The NDDC acting managing director is a committed professional. He should be encouraged to finish the work he started, writes Dumbo Hinks
Results-focused managers know that execution is everything, they do not always wait on the side-lines or try to leverage excuses to dodge results or expectations; they are driven by results, they enjoy making progress, and making it count when it mattered.
The Cheshire Cat, a fictional cat popularised by Lewis Carroll’s Alice in Wonderland, often said that it really does not matter which road you take if you do not know where you are going; in other words, no one can actually measure results when you do not know what you want to achieve or working at.
Prof. Kemebradikumo Pondei, is focused on results and has so far lived that out at the Niger Delta Development Commission (NDDC) where he just began to head, which is why it is easier to measure his outputs in the short time he has led. Pondei came prepared for the job he was given, and he immediately went about it.
Since he became the Managing Director of the regional interventionist agency, Pondei, a fine professional whose distinguishing character in public service is well-documented, has gone about living out the long-held principle of achievers that, ‘execution is everything’.
In my assessment of Pondei’s time so far at the NDDC, I get the profound impression that he came prepared and conceivably chose to lead the commission using the result-based management (RBM) approach. When you choose to lead with the RBM model, you essentially start with a clear understanding of what you want to do and how you want to do it. You also focus resources – time, money, talent and others, on the right tasks.
With RBM approach, you also raise corporate loyalty, which is key to reducing inefficiencies, expose weak links that could jeopardise goals, and galvanise talents that would deliver results. Pondei, a staunch go-getter knows this and has used it wisely to reposition the NDDC. He should be allowed to finish the process he started; the NDDC and Nigeria will be better for it.
The NDDC was established as a successor to the OMPADEC in 1999 but it had never operated from its own building. For all the years that the NDDC has existed – about 20 years now, it has done all its businesses from a rented location; a practice that showed the commission’s lack of locational stability. Pondei has since changed that inexcusable tradition.
Universally, locational stability is recognised as germane to accomplishing institutional efficiency which is diverse. For the 20 years that the NDDC has existed, it paid rents on 167 Aba Road Port Harcourt which housed its operations. All its previous managers were aloof to completing its permanent operational base located on Eastern By-Pass, Port Harcourt and moving its operations there. Pondei, who however recognised the value an owned headquarter building could bring to the operations of an entity, has however made this happen. He has created a new path for the commission to now follow.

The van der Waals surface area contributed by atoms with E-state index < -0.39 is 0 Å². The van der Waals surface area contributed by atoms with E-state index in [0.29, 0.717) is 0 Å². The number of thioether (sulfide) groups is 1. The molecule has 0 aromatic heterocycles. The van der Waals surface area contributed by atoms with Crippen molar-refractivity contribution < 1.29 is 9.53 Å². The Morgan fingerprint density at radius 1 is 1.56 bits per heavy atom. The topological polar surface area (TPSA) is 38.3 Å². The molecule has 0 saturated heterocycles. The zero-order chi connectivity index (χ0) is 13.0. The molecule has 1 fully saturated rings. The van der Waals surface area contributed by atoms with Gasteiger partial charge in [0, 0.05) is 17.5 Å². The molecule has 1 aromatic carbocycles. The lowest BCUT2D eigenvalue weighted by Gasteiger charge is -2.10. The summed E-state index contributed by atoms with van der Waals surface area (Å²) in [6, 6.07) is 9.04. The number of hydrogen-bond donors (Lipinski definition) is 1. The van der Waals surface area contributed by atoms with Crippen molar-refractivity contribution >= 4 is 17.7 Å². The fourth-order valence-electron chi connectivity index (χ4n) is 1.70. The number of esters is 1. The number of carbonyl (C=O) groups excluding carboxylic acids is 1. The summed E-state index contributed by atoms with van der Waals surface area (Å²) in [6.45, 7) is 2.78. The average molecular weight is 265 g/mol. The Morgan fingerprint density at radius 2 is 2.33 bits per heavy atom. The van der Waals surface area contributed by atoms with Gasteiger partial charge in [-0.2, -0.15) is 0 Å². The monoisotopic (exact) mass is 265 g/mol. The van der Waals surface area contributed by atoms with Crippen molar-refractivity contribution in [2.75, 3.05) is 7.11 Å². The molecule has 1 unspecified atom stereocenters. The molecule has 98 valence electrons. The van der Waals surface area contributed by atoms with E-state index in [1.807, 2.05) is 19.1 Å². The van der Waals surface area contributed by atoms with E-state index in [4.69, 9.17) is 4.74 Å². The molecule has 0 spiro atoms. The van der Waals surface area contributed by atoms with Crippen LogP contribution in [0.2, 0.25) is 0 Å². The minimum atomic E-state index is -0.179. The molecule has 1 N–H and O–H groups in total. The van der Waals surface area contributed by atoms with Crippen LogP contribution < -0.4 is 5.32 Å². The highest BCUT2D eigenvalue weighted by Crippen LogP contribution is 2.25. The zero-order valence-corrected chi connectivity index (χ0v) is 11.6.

Within few months after resuming at the NDDC, Pondei successfully moved its operations away from a rented to a permanent location. By this, he clearly brought to the commission the geographical stability it has always lacked but needed to serve communities and people in Niger Delta well above what they were getting.
Such locational stability as a matter of fact, offers the NDDC an opportunity to build-up its community attachment and local knowledge; I am sure this pleases the people of the region. Indeed, anyone who recognises the worth of this would also appreciate Pondei’s creative use of resources and time to accomplish what many had failed to do in 20 years.
I recognise that the 13-floor NDDC building isn’t fully furnished yet – there are bits of finishing touches left to make it a one-stop edifice housing medical facilities, malls, banks and offices amongst others, but I am also delighted that Pondei, a serial achiever who delivers tested results on responsibilities he is given, was emphatic in stating his commitment to complete the headquarter building soonest.
As a professional with credible track records, Pondei realises that to fully live out its mandate, the NDDC has to cut such wasteful opportunities as rents on properties, create a stable working atmosphere, and make the most of its resources; such strategic thinking are what serial achievers do all the time to bring results that matter.
Managers who focus on results are often with good track records of consistently achieving high outputs. They are always mentally oriented to continuously push for the finish line on any course they take while setting for themselves and their team ambitious goals.
In Pondei, the federal government has found an ethically strong and committed manager for the NDDC who should be encouraged to push forward to the finish line on the works he has started.
Clearly, what Pondei has done with the completion of the headquarter building of the commission on one hand is to provide clear and succinct direction, build sustainable productivity momentum for an agency which has had its share of bad growth, and inspire confidence in leadership and achievability of the goals of the NDDC.
Pondei is a fine manager; he deserves to stay on this job to bring good times to the NDDC for the first time since its setting up. The federal government should stay on the same lane with him.
Hinks, a businessman, wrote from Yenagoa, Bayelsa State